In the Fall of 1991 the Dreissigackers experimented with a new blade design. It was soon called the hatchet blade because of its cleaver like shape. It's acceptance was immediate and the first crews to use them were successful on the race courses. FISA entertained a ban on the oars because they felt that all the competitors at the quickly approaching Olympic Games would be unable to purchase the oars in time to compete in Banyoles. Concept2 assured the governing body that all orders would be produced on time to meet demand. Their word was accepted and they met their orders. Today many manufacturers are producing the hatchet blades and some design variations exist. The hatchet blade prevails and the symmetrical Macon blade can't be found racing anywhere.

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Rowing Machines

Rowing machines have been in use since at least the mid-19th century. There are advertisements and patents dating back to that era. The patent below is an improved rowing machine patented in 1871 by W.B. Curtis. William Curtis was one of the most active people in the rowing community. He, along with two others, founded the New York Athletic Club. He also was the person who called for a meeting of all amateur rowing clubs for the purpose of forming the N.A.A.O. His patent below shows how developed the off-the-water training interest was.


Improved rowing machine, Wm. B. Curtis, pat. June 27, 1871


Kerns' and Laflin rowing machines, c. 1901

The Narragansett Machine Company in Providence, RI produced hydraulic rowing machines from about 1900 all the way through the beginning of the 1960s. The Narragansetts can be seen in numerous old photos of college crews training indoors. Some photos show them onboard ships transporting crews across the Atlantic for Henley and the Olympics. If you look closely the next time you watch Titanic, the movie, you'll spot a couple of Narragansetts onboard in one scene. These machines were the foundation of winter training along with indoor tanks for the major college programs.



Onboard the Titanic




Narragansett Hydraulic Rowing Machine, c. 1900-1965

In the early 1960s an Australian company built a machine called an ergometer; a machine to measure work capacity. They were very large steel devices with flywheels and leather straps applying resistance. Two were purchased by Harvard and then two more were bought by the Naval Academy. These machines were used to test the output of some of the 1968 Olympic team hopefuls and were subsequently used to do the first aerobic testing of oarsmen by Dr. F. Hagerman - 1968-1970. They were a bit sensitive to humidity and temperature, so scores couldn't be universally compared.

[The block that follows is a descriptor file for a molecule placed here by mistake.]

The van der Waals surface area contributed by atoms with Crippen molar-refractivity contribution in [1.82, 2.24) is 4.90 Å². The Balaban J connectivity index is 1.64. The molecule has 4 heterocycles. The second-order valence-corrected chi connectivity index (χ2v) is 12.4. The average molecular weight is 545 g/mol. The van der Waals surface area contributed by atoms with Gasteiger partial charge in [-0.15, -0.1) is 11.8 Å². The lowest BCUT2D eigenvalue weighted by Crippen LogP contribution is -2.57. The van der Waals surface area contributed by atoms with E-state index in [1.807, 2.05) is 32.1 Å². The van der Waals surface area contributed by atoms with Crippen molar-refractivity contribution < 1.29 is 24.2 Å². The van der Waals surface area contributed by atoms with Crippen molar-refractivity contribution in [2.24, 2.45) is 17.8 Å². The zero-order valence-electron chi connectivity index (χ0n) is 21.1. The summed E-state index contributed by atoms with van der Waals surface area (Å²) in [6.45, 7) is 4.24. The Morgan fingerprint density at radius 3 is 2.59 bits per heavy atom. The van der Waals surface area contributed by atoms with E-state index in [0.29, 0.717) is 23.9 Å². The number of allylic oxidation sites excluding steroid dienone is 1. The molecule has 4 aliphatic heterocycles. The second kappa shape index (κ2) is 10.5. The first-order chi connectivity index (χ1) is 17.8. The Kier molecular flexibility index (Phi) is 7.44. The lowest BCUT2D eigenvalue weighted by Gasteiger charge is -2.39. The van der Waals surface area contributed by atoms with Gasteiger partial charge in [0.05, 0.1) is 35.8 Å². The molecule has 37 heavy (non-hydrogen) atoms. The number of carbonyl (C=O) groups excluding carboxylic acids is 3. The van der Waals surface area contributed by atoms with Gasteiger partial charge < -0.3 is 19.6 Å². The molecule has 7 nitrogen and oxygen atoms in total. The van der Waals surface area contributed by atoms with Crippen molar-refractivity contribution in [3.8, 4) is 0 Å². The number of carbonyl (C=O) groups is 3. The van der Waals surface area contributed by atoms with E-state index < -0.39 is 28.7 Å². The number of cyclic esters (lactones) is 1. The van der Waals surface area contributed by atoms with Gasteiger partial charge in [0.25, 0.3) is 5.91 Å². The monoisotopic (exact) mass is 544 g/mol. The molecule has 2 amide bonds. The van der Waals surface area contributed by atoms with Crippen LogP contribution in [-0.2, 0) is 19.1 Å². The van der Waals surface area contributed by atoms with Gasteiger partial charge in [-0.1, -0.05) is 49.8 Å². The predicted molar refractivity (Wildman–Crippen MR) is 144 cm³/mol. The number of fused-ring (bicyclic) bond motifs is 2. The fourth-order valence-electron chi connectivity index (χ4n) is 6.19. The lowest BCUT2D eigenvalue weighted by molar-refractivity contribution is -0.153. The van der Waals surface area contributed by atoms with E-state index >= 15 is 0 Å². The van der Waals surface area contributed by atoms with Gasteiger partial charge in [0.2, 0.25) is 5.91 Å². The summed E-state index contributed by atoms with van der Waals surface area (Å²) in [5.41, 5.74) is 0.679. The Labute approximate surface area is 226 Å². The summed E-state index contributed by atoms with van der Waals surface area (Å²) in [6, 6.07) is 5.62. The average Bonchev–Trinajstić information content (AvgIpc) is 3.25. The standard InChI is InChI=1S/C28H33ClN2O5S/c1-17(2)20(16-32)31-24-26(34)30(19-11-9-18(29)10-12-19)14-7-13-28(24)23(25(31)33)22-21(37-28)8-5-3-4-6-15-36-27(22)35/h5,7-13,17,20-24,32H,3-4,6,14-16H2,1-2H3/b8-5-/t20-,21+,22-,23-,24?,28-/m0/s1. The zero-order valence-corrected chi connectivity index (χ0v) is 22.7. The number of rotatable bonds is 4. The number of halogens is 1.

Ergometer.jpg (11146 bytes)
1960s Australian "Ergometer"

In 1970 Gamut Engineering in California developed an effective less sensitive rowing machine. It became the foundation of winter training and testing of college and national team rowers through all of the 1970s. Today, they're still utilized in some rowing programs.

From Norway came the Gjessing-Nilson ergometer using a friction brake mechanism. It became the internationally accepted testing standard for a while.

In 1981 the brothers, Dick and Peter Dreissigacker, designed and produced a much simpler and cost efficient rowing machine called the Concept2 Indoor Rower. The first model used an open bicycle wheel fitted with plastic paddles to create air resistance. After design improvements, today the machines are shipped world-wide with thousands in health and fitness clubs everywhere. Just as Henry Ford produced cars efficiently, economically and for the greater public use, the Dreissigacker brothers have done the same with their rowing machines for the rowing, health club and home markets. The design has gone through continuous improvements and is one of the most dependable and cost effective exercise machines developed since the bicycle. It is certainly a major factor in the explosion of interest in rowing as an exercise with the general public.